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Follow-Through is Critical to Online Marketing Efforts

In Web marketing, just as in hitting a golf ball, swinging a baseball bat or kicking a football, the importance of follow-through can’t be overstated. In sports, failing to complete the motion means a shorter drive, hit or kick – in other words, you won’t achieve the desired result. The same holds true for marketing. Launching a campaign or activity without the proper follow-through can mean poor results and/or unnecessary cost.

For example, one company I spoke with had spent a considerable sum of money on a search engine optimization (SEO) project for their site – but never bothered to monitor the change in their search engine positioning. When a (smart) consultant followed up with them later, he investigated and discovered that their search position had barely budged. Had the company known this sooner, they may have been able to get extra work or a partial refund from the SEO firm, depending on contract terms. They would have at least known that their investment hadn’t really paid off.

Another company developed an extensive set of keywords and launched a search engine marketing (SEM) campaign. However, they monitored the program only at the very highest level: total pay-per-click (PPC) spending, and total click-throughs. They did no keyword optimization, no bid optimization, and worst of all, no conversion tracking. So, they essentially knew how much they were spending and how many clicks they got, but had no idea which keywords were drawing well or poorly, how effective their headlines and copy were, or even whether any of the traffic actually converted to paying customers.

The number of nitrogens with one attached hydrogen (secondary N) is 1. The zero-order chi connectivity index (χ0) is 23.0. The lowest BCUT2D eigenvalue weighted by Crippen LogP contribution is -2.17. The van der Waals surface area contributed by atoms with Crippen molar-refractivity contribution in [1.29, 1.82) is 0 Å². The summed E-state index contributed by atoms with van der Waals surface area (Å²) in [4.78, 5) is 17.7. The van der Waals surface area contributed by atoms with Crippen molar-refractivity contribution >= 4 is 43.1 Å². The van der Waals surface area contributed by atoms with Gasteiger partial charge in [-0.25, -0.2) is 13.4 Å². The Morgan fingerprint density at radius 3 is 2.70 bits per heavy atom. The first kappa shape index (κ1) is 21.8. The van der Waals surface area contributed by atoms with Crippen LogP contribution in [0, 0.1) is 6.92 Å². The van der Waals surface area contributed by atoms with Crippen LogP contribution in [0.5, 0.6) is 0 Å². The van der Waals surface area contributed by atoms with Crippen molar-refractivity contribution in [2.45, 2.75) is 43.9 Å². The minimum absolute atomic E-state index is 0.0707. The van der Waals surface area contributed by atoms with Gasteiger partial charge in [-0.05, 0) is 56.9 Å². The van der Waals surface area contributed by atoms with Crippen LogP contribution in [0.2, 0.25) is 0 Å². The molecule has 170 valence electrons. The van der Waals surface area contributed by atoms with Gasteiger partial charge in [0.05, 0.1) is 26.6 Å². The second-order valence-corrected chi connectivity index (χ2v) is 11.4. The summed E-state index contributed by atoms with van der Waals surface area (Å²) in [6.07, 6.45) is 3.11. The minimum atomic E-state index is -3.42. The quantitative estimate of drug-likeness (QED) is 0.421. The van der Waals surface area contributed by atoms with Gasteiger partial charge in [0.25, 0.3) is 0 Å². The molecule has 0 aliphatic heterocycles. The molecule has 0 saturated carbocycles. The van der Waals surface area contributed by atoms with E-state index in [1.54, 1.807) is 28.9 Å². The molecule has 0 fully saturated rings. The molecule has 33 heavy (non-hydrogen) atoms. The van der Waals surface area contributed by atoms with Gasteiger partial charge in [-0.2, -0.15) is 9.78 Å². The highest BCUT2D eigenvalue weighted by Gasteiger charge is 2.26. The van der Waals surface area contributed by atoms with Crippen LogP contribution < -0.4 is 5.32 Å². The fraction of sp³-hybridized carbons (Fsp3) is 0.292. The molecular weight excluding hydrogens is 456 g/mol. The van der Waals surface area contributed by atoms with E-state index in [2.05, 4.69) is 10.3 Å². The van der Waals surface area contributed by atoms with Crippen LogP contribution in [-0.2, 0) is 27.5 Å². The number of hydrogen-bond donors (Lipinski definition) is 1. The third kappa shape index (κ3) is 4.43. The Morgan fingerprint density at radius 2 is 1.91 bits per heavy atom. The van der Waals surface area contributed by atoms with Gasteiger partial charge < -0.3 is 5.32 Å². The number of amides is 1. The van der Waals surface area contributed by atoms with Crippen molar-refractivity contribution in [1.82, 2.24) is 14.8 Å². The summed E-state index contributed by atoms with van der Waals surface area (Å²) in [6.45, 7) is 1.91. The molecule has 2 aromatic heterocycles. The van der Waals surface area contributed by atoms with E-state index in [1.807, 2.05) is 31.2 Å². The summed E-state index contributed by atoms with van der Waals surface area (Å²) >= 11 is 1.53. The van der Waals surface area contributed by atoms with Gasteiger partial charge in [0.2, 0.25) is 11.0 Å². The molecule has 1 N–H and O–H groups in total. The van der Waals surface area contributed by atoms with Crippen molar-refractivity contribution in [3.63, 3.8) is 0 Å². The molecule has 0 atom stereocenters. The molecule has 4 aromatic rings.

Finally, there is the all-too-common example of Avery. I’ve written about this office products company’s Web site before here, and that analysis still holds true – the company does have an excellent site overall, one that is feature-rich and does a lot of things right. However, they fall down in an area that is common, particularly for large-company sites: their “Contact Us” information is extremely limited, giving site visitors no way to contact individual departments within the company, much less individual employees. And their follow-up is, as is again all too common, virtually non-existent. Companies invest in Web sites in order to drive business.

Putting together a great Web site and then not responding to your site visitors is like opening a restaurant and then ignoring all of those people sitting at your tables. What’s the point?

The bottom line is, as one of my former colleagues was fond of saying, “you can’t manage what you can’t measure.” Online marketing can be a powerful tool for promoting your business, if done right. Don’t launch a campaign of any kind without measurement built in first. Monitor and measure your results so you can adjust variables (such as copy, headlines, keywords and bids) to maximize your response and optimize your spending. Make it easy for prospects to contact you, and if one raises their hand, by all means contact them – not through an auto-responder but through a real live employee of your company – as quickly as possible.


Terms: online marketing campaigns, search engine marketing, search engine optimization, search engine positioning, auto-responders, SEM

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Monty Loree said…

I learned my lesson with regards to measuring traffic. Up until google's update jagger algorithm change, we were ranked fairly high for our keyword terms and traffic was good.

With Update Jagger my sites were knocked into oblivion. I am now changing course and working on more of a direct marketing approach for my sites.

A few weeks ago, I purchased a traffic analyzing product and started studying my sites traffic and behavior. I was horrified to learn of all of the holes in my site.

Primarily I learned that I needed to direct traffic on my site in a much more organized fashion.

Had I purchased this tracking system earlier, I would have noticed all of the holes and patched them up.

So... yes... tracking what your site is doing is greatly important.

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